CLEVELAND, Ohio — What might Google’s search data reveal about this year’s elections in Ohio? Cleveland.com’s politics team is working with the tech giant to try and find out.
As part of its News Lab project, Google has custom-built for cleveland.com a more targeted, politically focused version of its public Trends tool. We are using it to inform and enrich our coverage, and we hope it will help us provide insights to our readers that they won’t get anywhere else.
The public Trends tool takes all of Google’s search data, anonymizes it (no individual accounts are identified) and aggregates it, identifying trending topics in real time. You can filter it down to see what people are most interested in on the state level or even individual cities.
The custom Ohio tool shows how frequently, broken down by county, people are searching for information about the main candidates for governor and Senate, and more broadly, what Ohioans are typing in when they do so. Each county displays a rating, which fall on a scale of 1 to 100, measuring the volume of searches, as a proportion of total searches, related to each individual candidate.
Again broken down by county, it does the same for a handful of what Google has identified as the hottest political topics, including health care, immigration and abortion.
We’re still figuring out how to interpret the data when it comes to candidates. But look below to see what it looks like. As of Friday, it shows that search interest in Democratic Sen. Sherrod Brown significantly exceeds that of his Republican opponent, Rep. Jim Renacci across the state.
In the governor’s race, it’s a little more even, but Democrat Richard Cordray seems to have a slight edge over Republican state Attorney General Mike DeWine.
Time will tell what this means. For what it’s worth, public polling in June found Brown held a comfortable margin over Renacci among registered voters in Ohio, while Cordray had maybe a slight edge.
But as an experiment, we checked different key terms, including the candidates’ names, for Tuesday’s special election in Ohio’s 12th Congressional District.
By plugging in Troy Balderson, Danny O’Connor and Donald Trump — and limiting our search to the Columbus area — it’s pretty clear that interest in Balderson increased significantly on Aug. 4, the day the president visited the district. (This was performed using the public version of the Trends tool.)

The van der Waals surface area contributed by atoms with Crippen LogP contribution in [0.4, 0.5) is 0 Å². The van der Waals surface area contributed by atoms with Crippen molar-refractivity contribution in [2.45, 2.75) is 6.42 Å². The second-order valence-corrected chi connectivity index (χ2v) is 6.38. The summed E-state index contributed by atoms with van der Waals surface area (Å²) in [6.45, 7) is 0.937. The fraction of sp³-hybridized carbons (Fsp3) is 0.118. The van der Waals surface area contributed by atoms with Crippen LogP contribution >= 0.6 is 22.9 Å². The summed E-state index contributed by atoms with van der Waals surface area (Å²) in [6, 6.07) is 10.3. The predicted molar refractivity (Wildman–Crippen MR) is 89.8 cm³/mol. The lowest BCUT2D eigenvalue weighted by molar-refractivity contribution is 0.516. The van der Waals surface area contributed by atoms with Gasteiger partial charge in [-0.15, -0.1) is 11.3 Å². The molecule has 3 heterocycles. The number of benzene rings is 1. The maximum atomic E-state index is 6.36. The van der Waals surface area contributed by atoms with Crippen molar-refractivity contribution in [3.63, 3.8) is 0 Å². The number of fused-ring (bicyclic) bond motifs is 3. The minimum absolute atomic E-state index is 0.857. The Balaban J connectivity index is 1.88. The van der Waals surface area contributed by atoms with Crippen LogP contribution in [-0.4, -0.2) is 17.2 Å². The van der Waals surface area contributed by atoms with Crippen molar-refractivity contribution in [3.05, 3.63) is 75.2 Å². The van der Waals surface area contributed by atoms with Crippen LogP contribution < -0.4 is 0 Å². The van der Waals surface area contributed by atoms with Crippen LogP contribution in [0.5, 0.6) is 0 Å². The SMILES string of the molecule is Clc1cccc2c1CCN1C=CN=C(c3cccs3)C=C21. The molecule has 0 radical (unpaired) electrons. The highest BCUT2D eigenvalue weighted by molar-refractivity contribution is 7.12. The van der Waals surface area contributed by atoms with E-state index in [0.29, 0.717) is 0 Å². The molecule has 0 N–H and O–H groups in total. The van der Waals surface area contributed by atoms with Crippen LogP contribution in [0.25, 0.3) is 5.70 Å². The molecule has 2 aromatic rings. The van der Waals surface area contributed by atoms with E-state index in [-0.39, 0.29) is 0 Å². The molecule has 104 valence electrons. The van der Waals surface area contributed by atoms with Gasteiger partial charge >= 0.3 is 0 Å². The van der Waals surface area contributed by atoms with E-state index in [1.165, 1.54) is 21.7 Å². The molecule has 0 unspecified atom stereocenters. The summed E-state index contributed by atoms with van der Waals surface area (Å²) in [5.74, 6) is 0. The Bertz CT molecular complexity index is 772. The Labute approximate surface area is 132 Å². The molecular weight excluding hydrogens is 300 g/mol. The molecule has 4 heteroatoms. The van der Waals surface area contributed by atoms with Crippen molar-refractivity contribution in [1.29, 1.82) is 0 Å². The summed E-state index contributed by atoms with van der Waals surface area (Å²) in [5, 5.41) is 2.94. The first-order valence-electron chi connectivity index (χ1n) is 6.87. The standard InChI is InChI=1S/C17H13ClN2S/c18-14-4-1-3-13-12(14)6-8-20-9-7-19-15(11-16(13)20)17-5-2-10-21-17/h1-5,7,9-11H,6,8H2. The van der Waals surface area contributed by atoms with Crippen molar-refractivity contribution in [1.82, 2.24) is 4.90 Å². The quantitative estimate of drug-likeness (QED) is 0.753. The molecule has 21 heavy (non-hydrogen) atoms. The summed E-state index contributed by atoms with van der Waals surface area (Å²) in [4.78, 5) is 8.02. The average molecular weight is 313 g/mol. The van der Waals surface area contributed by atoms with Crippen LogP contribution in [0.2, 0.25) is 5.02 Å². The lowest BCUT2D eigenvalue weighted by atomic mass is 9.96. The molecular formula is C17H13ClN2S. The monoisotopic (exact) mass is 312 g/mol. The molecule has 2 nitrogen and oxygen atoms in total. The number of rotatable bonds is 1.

We can also see that search interest in O’Connor, as a proportion of all searches in the Columbus area, consistently lagged search interest in Balderson leading up to the election. Generally speaking, the same goes for Zanesville, Balderson’s hometown, which is in a more rural area of the 12th District.
This would seem to support the political calculation behind Trump’s visit — that doing so would generate media attention and public awareness of the race, which would in turn drive turnout that presumably would benefit Balderson. Axios reported Friday that Trump’s political team consulted Republican National Committee polling data for Trump’s approval rating in the district, which was slightly higher than Balderson’s share of early votes, and concluded sending him there could help boost Balderson.
As it turns out, Balderson, in final but unofficial results, won the race by a razor-slim 0.8 percent margin. This was especially dramatic because the district has a strong Republican lean, having voted for Trump in 2016 by an 11-point margin.
Google’s custom-filtered data also gives us an idea which political issues are most important to people. Overwhelmingly and across the state, it shows Ohioans are most interested in health-care related topics. (This is reinforced by a June survey from Quinnipiac University, the respected pollster.) Based on this, we’ve already begun brainstorming on how we can incorporate more health-care related angles into our political coverage.
Simon Rogers, a data editor for Google, in an interview said Ohio’s interest in health care is typical of what he’s seen across the country this year.
“We’ve seen in numerous special elections now that … health care is what people are searching for,” Rogers said. “No matter what the candidate might campaign for, they might campaign on tax reform, or the president or whatever, [health-care topics] are the bread-and-butter issues that people care about day to day, and you can absolutely see that in the data.”